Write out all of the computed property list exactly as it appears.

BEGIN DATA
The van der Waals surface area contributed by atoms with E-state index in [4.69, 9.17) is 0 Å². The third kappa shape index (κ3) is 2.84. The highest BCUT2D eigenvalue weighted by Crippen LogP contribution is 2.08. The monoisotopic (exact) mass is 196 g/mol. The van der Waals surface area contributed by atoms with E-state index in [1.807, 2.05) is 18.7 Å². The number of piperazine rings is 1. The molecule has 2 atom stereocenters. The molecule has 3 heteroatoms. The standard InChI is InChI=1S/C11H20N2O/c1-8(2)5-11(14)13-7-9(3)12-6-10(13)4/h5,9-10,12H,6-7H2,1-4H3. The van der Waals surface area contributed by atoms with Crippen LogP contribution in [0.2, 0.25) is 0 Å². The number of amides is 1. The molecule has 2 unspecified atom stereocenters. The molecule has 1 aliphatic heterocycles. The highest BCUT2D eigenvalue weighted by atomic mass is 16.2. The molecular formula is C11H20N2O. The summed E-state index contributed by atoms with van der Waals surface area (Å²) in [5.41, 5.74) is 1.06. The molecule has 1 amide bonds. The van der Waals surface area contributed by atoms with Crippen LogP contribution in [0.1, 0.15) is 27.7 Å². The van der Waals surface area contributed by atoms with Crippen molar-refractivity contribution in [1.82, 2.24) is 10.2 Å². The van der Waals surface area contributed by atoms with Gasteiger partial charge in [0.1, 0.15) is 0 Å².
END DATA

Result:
The van der Waals surface area contributed by atoms with E-state index in [4.69, 9.17) is 0 Å². The third kappa shape index (κ3) is 2.84. The highest BCUT2D eigenvalue weighted by Crippen LogP contribution is 2.08. The monoisotopic (exact) mass is 196 g/mol. The van der Waals surface area contributed by atoms with E-state index in [1.807, 2.05) is 18.7 Å². The number of piperazine rings is 1. The molecule has 2 atom stereocenters. The molecule has 3 heteroatoms. The standard InChI is InChI=1S/C11H20N2O/c1-8(2)5-11(14)13-7-9(3)12-6-10(13)4/h5,9-10,12H,6-7H2,1-4H3. The van der Waals surface area contributed by atoms with Crippen LogP contribution in [0.2, 0.25) is 0 Å². The number of amides is 1. The molecule has 2 unspecified atom stereocenters. The molecule has 1 aliphatic heterocycles. The highest BCUT2D eigenvalue weighted by atomic mass is 16.2. The molecular formula is C11H20N2O. The summed E-state index contributed by atoms with van der Waals surface area (Å²) in [5.41, 5.74) is 1.06. The molecule has 1 amide bonds. The van der Waals surface area contributed by atoms with Crippen LogP contribution in [0.1, 0.15) is 27.7 Å². The van der Waals surface area contributed by atoms with Crippen molar-refractivity contribution in [1.82, 2.24) is 10.2 Å². The van der Waals surface area contributed by atoms with Gasteiger partial charge in [0.1, 0.15) is 0 Å².